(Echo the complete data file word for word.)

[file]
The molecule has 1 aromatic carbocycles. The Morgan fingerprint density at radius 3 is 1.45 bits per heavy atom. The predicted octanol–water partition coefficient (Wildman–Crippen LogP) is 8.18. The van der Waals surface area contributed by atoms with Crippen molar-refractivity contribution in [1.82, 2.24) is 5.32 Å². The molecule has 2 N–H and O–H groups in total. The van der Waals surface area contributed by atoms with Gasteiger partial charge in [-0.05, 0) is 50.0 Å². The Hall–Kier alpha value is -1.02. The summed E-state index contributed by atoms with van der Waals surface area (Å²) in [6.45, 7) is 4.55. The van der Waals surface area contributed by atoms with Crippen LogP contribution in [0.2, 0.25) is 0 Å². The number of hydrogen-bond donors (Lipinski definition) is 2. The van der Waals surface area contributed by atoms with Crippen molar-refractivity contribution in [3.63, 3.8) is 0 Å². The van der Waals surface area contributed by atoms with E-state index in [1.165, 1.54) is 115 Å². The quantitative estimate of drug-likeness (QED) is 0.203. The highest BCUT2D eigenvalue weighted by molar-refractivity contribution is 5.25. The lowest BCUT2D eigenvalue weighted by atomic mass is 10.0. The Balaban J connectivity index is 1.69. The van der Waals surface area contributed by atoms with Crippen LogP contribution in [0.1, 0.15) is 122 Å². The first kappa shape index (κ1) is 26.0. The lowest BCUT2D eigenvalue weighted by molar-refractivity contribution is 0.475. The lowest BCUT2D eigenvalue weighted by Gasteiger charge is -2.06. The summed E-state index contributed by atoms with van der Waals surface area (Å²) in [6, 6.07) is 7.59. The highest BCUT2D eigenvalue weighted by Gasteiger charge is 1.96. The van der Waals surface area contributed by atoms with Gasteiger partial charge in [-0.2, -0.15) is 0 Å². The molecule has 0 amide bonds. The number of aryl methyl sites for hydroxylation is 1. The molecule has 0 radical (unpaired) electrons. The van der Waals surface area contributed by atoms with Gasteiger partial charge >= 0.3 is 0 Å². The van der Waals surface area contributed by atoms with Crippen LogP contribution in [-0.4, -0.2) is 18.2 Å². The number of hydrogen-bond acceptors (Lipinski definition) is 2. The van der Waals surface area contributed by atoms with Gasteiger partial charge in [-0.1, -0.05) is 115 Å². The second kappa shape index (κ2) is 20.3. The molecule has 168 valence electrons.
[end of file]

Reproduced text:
The molecule has 1 aromatic carbocycles. The Morgan fingerprint density at radius 3 is 1.45 bits per heavy atom. The predicted octanol–water partition coefficient (Wildman–Crippen LogP) is 8.18. The van der Waals surface area contributed by atoms with Crippen molar-refractivity contribution in [1.82, 2.24) is 5.32 Å². The molecule has 2 N–H and O–H groups in total. The van der Waals surface area contributed by atoms with Gasteiger partial charge in [-0.05, 0) is 50.0 Å². The Hall–Kier alpha value is -1.02. The summed E-state index contributed by atoms with van der Waals surface area (Å²) in [6.45, 7) is 4.55. The van der Waals surface area contributed by atoms with Crippen LogP contribution in [0.2, 0.25) is 0 Å². The number of hydrogen-bond donors (Lipinski definition) is 2. The van der Waals surface area contributed by atoms with Crippen molar-refractivity contribution in [3.63, 3.8) is 0 Å². The van der Waals surface area contributed by atoms with E-state index in [1.165, 1.54) is 115 Å². The quantitative estimate of drug-likeness (QED) is 0.203. The highest BCUT2D eigenvalue weighted by molar-refractivity contribution is 5.25. The lowest BCUT2D eigenvalue weighted by atomic mass is 10.0. The Balaban J connectivity index is 1.69. The van der Waals surface area contributed by atoms with Crippen LogP contribution in [0.1, 0.15) is 122 Å². The first kappa shape index (κ1) is 26.0. The lowest BCUT2D eigenvalue weighted by molar-refractivity contribution is 0.475. The lowest BCUT2D eigenvalue weighted by Gasteiger charge is -2.06. The summed E-state index contributed by atoms with van der Waals surface area (Å²) in [6, 6.07) is 7.59. The highest BCUT2D eigenvalue weighted by Gasteiger charge is 1.96. The van der Waals surface area contributed by atoms with Gasteiger partial charge in [-0.2, -0.15) is 0 Å². The molecule has 0 amide bonds. The number of aryl methyl sites for hydroxylation is 1. The molecule has 0 radical (unpaired) electrons. The van der Waals surface area contributed by atoms with Gasteiger partial charge >= 0.3 is 0 Å². The van der Waals surface area contributed by atoms with Crippen LogP contribution in [-0.4, -0.2) is 18.2 Å². The number of hydrogen-bond acceptors (Lipinski definition) is 2. The van der Waals surface area contributed by atoms with Gasteiger partial charge in [-0.1, -0.05) is 115 Å². The second kappa shape index (κ2) is 20.3. The molecule has 168 valence electrons.